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Editorial: Hydro line long overdue

To the call to action toward Nunavut's infrastructure needs, the federal government has answered. At least partially.

The federal government has signalled that it will help finance a $1.6 billion hydro link expansion from Manitoba, reaching up through Arviat and as far as Baker Lake.

The federal government, which invested $1.6 million in a feasibility study last year, announced Wednesday that it will throw its support behind the $1.6-billion Kivalliq hydro-fibre link project.
image courtesy of the Kivalliq Inuit Association

This expansion is likely to take several years to finalize and implement. Early reports suggest that it could be delivering power by 2026, but this could be the single most important infrastructure expansion within the Kivalliq region in decades.

The hydro will connect from Gillam, Man. and supply a total of five Kivalliq communities and some mining activity in the region. The expansion will also include fibre-optic lines for high-speed internet.

This is a large step forward for getting isolated communities off of diesel-generated power and will prove to be the kind of expansion that concretely moves toward a greener future.

When Prime Minister Justin Trudeau and the Liberals came North to discuss the future of Nunavut, then in a bid to garner the votes of Nunavummiut, there were grand promises that all communities in the North would be off diesel generators by 2030.

Should this deal go through there would be no doubt that progress is being made, but with a little less than a full decade to go and not much progress elsewhere in the North, the Liberal promise looks to be little more than a pipe-dream.

That being said there is a case to be made that this expansion will greatly increase the quality of life for those southern Nunavut communities that are getting the upgrade.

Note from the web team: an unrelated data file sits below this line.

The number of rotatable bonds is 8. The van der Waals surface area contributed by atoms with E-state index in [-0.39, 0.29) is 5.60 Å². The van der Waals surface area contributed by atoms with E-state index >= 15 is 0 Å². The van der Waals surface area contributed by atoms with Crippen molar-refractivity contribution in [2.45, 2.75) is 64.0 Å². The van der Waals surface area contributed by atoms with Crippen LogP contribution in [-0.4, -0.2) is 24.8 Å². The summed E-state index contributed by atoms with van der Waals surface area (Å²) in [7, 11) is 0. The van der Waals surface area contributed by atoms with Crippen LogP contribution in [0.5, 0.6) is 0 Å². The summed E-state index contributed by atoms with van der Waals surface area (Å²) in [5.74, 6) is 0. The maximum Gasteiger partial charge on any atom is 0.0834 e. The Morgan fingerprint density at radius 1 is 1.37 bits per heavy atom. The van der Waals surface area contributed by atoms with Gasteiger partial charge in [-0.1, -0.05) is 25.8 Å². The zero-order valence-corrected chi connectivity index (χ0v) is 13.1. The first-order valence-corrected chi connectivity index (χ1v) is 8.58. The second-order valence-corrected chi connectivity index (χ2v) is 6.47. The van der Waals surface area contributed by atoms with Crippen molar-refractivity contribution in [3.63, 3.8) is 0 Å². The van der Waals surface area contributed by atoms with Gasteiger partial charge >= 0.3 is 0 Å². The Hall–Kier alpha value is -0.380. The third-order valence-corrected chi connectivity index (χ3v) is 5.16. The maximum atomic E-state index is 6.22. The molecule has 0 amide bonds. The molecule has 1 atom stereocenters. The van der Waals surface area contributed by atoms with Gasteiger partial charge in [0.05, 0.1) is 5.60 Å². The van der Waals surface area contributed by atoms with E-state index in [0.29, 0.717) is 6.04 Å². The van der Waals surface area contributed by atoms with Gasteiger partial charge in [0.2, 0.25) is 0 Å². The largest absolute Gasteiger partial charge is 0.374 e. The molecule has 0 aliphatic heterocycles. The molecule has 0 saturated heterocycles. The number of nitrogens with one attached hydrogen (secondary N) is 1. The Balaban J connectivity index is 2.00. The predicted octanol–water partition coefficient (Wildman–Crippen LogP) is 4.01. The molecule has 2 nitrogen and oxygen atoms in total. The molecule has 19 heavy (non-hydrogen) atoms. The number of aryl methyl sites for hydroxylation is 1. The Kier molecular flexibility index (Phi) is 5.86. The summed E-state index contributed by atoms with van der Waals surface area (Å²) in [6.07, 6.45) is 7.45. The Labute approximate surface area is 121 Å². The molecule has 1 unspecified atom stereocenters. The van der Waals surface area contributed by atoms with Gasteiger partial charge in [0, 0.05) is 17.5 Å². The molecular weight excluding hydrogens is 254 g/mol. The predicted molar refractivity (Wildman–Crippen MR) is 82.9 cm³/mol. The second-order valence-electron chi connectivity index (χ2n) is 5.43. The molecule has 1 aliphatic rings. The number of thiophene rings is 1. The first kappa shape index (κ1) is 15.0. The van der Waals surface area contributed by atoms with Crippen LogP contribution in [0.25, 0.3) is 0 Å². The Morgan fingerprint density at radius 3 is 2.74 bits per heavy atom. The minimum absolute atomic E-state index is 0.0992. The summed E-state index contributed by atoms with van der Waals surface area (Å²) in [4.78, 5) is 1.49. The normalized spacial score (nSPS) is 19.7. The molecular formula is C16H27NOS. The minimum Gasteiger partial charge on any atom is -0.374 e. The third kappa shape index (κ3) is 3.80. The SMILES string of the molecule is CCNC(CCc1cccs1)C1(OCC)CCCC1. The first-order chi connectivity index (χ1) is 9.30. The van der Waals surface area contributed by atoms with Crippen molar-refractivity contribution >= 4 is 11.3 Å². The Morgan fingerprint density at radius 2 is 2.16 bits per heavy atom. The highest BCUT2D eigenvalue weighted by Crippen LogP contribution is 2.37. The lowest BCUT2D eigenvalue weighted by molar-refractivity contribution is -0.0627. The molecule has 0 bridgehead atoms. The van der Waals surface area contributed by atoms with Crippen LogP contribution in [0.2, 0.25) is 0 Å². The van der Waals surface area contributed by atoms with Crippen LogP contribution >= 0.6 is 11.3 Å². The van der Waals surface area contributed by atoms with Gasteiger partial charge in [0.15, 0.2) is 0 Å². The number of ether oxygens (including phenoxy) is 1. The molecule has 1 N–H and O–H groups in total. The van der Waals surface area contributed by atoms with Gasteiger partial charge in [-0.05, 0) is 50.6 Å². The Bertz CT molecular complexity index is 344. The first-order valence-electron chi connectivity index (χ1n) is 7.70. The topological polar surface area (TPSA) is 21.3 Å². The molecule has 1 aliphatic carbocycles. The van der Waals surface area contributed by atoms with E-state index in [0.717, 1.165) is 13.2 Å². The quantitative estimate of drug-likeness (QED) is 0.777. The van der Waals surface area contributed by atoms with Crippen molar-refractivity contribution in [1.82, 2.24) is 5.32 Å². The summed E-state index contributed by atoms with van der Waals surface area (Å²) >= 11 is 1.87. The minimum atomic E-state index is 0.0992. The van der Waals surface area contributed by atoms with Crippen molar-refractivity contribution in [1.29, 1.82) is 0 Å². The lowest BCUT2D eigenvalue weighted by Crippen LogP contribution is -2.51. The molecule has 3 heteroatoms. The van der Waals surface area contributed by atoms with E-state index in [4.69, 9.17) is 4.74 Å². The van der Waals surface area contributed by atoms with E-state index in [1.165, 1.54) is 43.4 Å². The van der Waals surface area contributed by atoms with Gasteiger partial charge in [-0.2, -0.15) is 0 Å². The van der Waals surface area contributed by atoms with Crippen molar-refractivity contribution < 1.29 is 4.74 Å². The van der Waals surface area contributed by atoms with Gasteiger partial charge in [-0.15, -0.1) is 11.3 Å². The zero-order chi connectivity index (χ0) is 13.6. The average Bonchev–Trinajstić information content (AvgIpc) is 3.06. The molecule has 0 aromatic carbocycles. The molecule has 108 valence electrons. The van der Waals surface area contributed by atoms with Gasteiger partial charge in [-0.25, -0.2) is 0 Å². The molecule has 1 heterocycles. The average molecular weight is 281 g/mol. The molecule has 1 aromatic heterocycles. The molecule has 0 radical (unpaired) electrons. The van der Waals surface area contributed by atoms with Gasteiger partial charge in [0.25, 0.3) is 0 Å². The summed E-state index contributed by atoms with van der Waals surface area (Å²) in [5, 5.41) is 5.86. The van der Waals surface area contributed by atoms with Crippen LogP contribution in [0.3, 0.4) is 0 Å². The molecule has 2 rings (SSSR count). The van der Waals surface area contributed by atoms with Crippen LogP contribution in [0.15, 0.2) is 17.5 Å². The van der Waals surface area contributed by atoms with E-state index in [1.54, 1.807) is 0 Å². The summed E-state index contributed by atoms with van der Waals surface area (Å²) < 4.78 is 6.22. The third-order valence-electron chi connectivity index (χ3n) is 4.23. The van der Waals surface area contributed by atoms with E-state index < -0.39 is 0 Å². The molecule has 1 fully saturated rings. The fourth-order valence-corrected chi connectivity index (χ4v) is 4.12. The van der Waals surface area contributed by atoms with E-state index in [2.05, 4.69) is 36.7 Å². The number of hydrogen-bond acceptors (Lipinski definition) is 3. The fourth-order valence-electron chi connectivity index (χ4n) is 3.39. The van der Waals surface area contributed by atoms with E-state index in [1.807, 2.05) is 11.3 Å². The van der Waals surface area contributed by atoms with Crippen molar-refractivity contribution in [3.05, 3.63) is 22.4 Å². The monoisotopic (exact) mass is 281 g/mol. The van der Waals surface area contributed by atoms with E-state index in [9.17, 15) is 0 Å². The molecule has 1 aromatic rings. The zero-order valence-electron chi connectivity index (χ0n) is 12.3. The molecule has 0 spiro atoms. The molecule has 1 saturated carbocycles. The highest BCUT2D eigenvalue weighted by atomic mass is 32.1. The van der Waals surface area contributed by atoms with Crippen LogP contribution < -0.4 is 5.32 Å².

With reliable internet and reduced costs around electricity, communities such as Arviat or Rankin Inlet would be poised to become renewed business hubs for the region.

Simultaneously, job opportunities may arise with a reduced cost of living for families, who will also be increasingly connected to the world through fast and reliable internet.

The announcement of the infrastructure expansion comes hot off the heels of an expert panel submitting a report to the federal government, entitled Canada's Communication Future, which illustrates how rural communities are falling further and further behind in terms of internet connectivity.

That increased connection to the larger world means opportunities for youth, for those looking for education, for the possibility of virtual health care and more.

And if the investments in the well being of citizens is not enough, which it should be, notable savings will arise.

The more communities that come off diesel, the less diesel will have to be shipped far and wide which, over time, could mean large savings for residents, businesses and government.

This project is long overdue for Nunavummiut. It will likely be a while before more Northern communities have the opportunity to get access to reliable, cheap energy, but should everything go well, this hydro line will be a pilot project to show that building up Nunavut and developing society as a whole, as well as building the nation as a whole, will be well worth the investment and effort.